10:  Gholipoor, M. and A. Soltani, 2006. Quantitative evaluating effect of density and sowing date on time to canopy closure and period of exponential and linear growth of chickpea. Proceedings of 9th Iranian Crop Science Congress, August 27-29, Aboureyhan Campus-University of Tehran, Tehran, Iran (Abstract in Persian).

11:  Gholipoor, M., A. Soltani and S. Sharafi, 2006. Determining optimum sowing date for dormant seeding of chickpea in Kermanshah using simulation. Proceedings of the 9th Iranian Crop Science Congress, August 27-29, 2006, Aboureyhan Campus-University of Tehran, Iran, pp: 159-

12:  Gholipoor, M., A. Soltani F.B. Shekari and S. Karimi, 2006. Quantitative evaluation of climate change during past 44 years of Kermanshah and its effect on chickpea phenology, using simulation. Proceedings of the 9th Iranian Crop Science Congress, August 27-29, 2006, Aboureyhan Campus- University of Tehran, Tehran, Iran, pp: 441-

13:  Gholipoor, M., 2007. Potential effects of individual versus simultaneous climate change factors on growth and water use in chickpea. Int. J. Plant Prod., 1: 189-204.
Direct Link  |  

14:  Hillel, D. and N. Tadmor, 1962. Water regime and vegetation in the Central Negev highlands of Israel. Ecology, 43: 33-41.
Direct Link  |  

15:  Knisel, W.G., 1980. CREAMS: A filed-scale model for chemicals, runoff and erosion from agricultural management systems. Conservation Research Report 26, USDA, US. Gov. Print. Office, Washington DC.,

16:  Kramer, L.A. and L.D. Meyer, 1969. Small amounts of surface mulch reduce soil erosion and runoff velocity. Trans. ASAE., 12: 638-641.

17:  Poesen, J. and F. Ingelmo-Sanchez, 1992. Runoff and sediment yields from topsoils with different porosity as affected by rock fragment cover and position. Catena, 19: 451-474.
CrossRef  |  

18:  Pote, D.H., T.C. Daniel, A.N. Sharpley, P.A. Moore-Junior and D.R. Edwards et al., 1996. Relating extracted soil phosphorus to phosphorus losses in runoff. Soil Sci. Soc. Am. J., 60: 855-859.
Direct Link  |  

19:  Ritchie, J.T., 1991. Wheat Phasic Development. In: Modeling Plant, Soil, Systems, Hanks, R.J. and J.T. Ritchie, (Eds.). American Society of Agronomy, USA., ISBN-10: 0891181067, pp: 31-54
Direct Link  |  

20:  Scoging, H., 1989. Runoff Generation and Sediment Mobilization by Water. In: Arid Zone Geomorphology, Thomas, D.S.G. (Ed.). Belhaven Press, London, Halsted Press, New York and Toronto, pp: 87-116

21:  Sinclair, T.R., 1994. Limits to Crop Yield. In: Physiology and Determination of Crop Yield, Boote, K.J., J.M. Bennet, T.R. Sinclair and G.N. Paulsen (Eds.). ASA, CSSA and SSSA, Madison, WI, ISBN-10: 0891181229, pp: 509-532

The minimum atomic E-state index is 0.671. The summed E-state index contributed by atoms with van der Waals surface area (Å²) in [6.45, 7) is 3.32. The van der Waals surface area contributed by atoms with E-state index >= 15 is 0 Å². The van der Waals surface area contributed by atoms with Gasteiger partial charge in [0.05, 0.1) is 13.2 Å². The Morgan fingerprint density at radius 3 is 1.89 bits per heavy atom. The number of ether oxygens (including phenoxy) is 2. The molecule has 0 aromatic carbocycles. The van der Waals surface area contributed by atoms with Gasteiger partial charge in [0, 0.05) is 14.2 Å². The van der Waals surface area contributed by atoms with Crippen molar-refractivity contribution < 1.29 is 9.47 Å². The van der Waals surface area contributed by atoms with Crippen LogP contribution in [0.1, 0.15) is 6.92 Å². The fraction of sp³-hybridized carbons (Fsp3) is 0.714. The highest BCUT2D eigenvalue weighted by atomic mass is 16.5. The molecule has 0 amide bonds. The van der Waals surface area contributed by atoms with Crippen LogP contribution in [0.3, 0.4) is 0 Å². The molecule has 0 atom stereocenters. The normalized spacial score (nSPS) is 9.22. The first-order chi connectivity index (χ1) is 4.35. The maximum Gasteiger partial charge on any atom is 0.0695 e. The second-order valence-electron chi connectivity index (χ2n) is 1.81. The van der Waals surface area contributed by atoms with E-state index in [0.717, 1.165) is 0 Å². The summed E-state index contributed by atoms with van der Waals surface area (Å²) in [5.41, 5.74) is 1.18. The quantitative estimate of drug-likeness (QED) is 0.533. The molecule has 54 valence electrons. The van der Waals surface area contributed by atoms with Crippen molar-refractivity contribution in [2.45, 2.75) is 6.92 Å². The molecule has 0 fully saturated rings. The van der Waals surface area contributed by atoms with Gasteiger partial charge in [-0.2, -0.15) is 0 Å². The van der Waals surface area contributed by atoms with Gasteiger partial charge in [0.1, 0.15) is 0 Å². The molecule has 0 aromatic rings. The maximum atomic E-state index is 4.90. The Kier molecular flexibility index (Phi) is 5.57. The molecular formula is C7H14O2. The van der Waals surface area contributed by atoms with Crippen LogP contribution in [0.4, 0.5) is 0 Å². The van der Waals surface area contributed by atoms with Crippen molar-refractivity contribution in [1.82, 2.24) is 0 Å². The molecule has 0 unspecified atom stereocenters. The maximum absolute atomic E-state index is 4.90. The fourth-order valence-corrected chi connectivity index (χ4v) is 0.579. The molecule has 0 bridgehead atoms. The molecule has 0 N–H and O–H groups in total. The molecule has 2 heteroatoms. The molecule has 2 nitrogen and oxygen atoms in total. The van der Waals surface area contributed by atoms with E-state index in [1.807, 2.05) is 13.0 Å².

Direct Link  |  

22:  Soltani, A., K. Ghassemi-Golezani, F.R. Khooie and M. Moghaddam, 1999. A simple model for chickpea growth and yield. Field Crops Res., 62: 213-224.
CrossRef  |  Direct Link  |  

23:  Soltani, A., F.R. Khooie, K. Ghassemi-Golezani and M. Moghaddam, 2000. Thresholds for chickpea leaf expansion and transpiration response to soil water deficit. Field Crops Res., 68: 205-210.
CrossRef  |  Direct Link  |  

24:  Soltani, A., B. Torabi, E. Zeinali and R. Sarparast, 2004. Response of chickpea to photoperiod as a qualitative long-day plant. Asian J. Plant Sci., 3: 705-708.
CrossRef  |  Direct Link  |  

25:  Soltani, A., S. Galeshi, M.R. Attarbashi and A.H. Taheri, 2004. Comparison of two methods for estimating parameters of harvest index increase during seed growth. Field Crops Res., 89: 369-378.
CrossRef  |  Direct Link  |  

26:  Soltani, A., B. Torabi and H. Zarei, 2005. Modeling crop yield using a modified harvest index-based approach: Application in chickpea. Field Crops Res., 91: 273-285.
CrossRef  |  Direct Link  |  

27:  Soltani, A., G.L. Hammer, B. Torabi, M.J. Robertson and E. Zeinali, 2006. Modeling chickpea growth and development: Phenological development. Field Crops Res., 99: 1-13.
CrossRef  |  Direct Link  |  

28:  Soltani, A., M.J. Robertson and A.M. Manschadi, 2006. Modeling chickpea growth and development: Nitrogen accumulation and use. Field Crops Res., 99: 24-34.
CrossRef  |  Direct Link  |  

29:  Soltani, A., M.J. Robertson, Y. Mohammad-Nejad and A. Rahemi-Karizaki, 2006. Modeling chickpea growth and development: Leaf production and senescence. Field Crops Res., 99: 14-23.
CrossRef  |  Direct Link  |  

30:  Soltani, A., M.J. Robertson, B. Torabi, M. Yousefi-Daz and R. Sarparast, 2006. Modelling seedling emergence in chickpea as influenced by temperature and sowing depth. Agric. For. Meteorol., 138: 156-167.
CrossRef  |  Direct Link  |  

31:  Tanner, C.B. and T.R. Sinclair, 1983. Efficient Water Use in Crop Production: Research or Research? In: Limitations to Efficient Water Use in Crop Production, Taylor, H.M., W.R. Jordan and T.R. Sinclair (Eds.). ASA, CSSA and SSSA, Madison, WI, ISBN-10: 0891180745, pp: 1-27

32:  Tarchitzky, J., A. Banin, J. Morin and Y. Chen, 1984. Nature, formation and effects of soil crusts formed by water drop impact. Geoderma, 33: 135-155.
CrossRef  |  

33:  Zhang, X.C. and W.P. Miller, 1996. Physical and chemical crusting processes affecting runoff and erosion in furrows. Soil Sci. Soc. Am. J., 60: 860-865.
Direct Link  |  

©  2021 Science Alert. All Rights Reserved